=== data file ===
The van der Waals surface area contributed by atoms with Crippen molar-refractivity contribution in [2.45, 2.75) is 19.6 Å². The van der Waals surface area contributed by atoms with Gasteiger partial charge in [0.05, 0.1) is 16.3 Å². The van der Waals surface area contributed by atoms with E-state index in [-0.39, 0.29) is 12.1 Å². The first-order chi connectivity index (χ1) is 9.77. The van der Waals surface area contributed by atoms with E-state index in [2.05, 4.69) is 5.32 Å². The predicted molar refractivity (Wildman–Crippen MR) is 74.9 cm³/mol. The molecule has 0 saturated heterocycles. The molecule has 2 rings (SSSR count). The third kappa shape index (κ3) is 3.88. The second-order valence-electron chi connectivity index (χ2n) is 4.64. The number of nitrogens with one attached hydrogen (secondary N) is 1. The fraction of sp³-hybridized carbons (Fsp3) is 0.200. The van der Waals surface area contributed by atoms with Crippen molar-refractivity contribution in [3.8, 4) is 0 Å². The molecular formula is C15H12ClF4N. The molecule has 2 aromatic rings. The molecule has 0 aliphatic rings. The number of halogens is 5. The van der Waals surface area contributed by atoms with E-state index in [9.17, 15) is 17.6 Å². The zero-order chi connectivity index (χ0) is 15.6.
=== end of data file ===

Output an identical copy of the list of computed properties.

The van der Waals surface area contributed by atoms with Crippen molar-refractivity contribution in [2.45, 2.75) is 19.6 Å². The van der Waals surface area contributed by atoms with Gasteiger partial charge in [0.05, 0.1) is 16.3 Å². The van der Waals surface area contributed by atoms with E-state index in [-0.39, 0.29) is 12.1 Å². The first-order chi connectivity index (χ1) is 9.77. The van der Waals surface area contributed by atoms with E-state index in [2.05, 4.69) is 5.32 Å². The predicted molar refractivity (Wildman–Crippen MR) is 74.9 cm³/mol. The molecule has 0 saturated heterocycles. The molecule has 2 rings (SSSR count). The third kappa shape index (κ3) is 3.88. The second-order valence-electron chi connectivity index (χ2n) is 4.64. The number of nitrogens with one attached hydrogen (secondary N) is 1. The fraction of sp³-hybridized carbons (Fsp3) is 0.200. The van der Waals surface area contributed by atoms with Crippen molar-refractivity contribution in [3.8, 4) is 0 Å². The molecular formula is C15H12ClF4N. The molecule has 2 aromatic rings. The molecule has 0 aliphatic rings. The number of halogens is 5. The van der Waals surface area contributed by atoms with E-state index in [9.17, 15) is 17.6 Å². The zero-order chi connectivity index (χ0) is 15.6.